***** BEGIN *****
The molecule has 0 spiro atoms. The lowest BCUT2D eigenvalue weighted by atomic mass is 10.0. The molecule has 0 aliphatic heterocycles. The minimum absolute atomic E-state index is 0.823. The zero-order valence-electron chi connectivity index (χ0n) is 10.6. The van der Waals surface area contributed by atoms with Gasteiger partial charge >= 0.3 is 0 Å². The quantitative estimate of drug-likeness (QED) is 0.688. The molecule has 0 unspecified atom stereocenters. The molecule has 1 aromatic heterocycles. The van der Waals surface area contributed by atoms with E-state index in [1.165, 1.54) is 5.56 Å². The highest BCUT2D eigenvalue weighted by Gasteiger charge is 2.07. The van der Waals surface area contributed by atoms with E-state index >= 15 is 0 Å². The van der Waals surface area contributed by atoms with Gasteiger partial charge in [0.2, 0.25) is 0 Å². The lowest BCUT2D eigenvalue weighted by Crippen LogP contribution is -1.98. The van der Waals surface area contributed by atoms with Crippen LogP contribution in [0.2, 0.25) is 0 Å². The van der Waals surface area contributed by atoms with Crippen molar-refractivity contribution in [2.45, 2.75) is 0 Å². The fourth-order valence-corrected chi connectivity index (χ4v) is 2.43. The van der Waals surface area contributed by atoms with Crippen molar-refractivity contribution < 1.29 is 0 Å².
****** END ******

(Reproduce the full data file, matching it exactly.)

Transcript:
The molecule has 0 spiro atoms. The lowest BCUT2D eigenvalue weighted by atomic mass is 10.0. The molecule has 0 aliphatic heterocycles. The minimum absolute atomic E-state index is 0.823. The zero-order valence-electron chi connectivity index (χ0n) is 10.6. The van der Waals surface area contributed by atoms with Gasteiger partial charge >= 0.3 is 0 Å². The quantitative estimate of drug-likeness (QED) is 0.688. The molecule has 0 unspecified atom stereocenters. The molecule has 1 aromatic heterocycles. The van der Waals surface area contributed by atoms with E-state index in [1.165, 1.54) is 5.56 Å². The highest BCUT2D eigenvalue weighted by Gasteiger charge is 2.07. The van der Waals surface area contributed by atoms with E-state index >= 15 is 0 Å². The van der Waals surface area contributed by atoms with Gasteiger partial charge in [0.2, 0.25) is 0 Å². The lowest BCUT2D eigenvalue weighted by Crippen LogP contribution is -1.98. The van der Waals surface area contributed by atoms with Crippen LogP contribution in [0.2, 0.25) is 0 Å². The van der Waals surface area contributed by atoms with Crippen molar-refractivity contribution in [2.45, 2.75) is 0 Å². The fourth-order valence-corrected chi connectivity index (χ4v) is 2.43. The van der Waals surface area contributed by atoms with Crippen molar-refractivity contribution < 1.29 is 0 Å².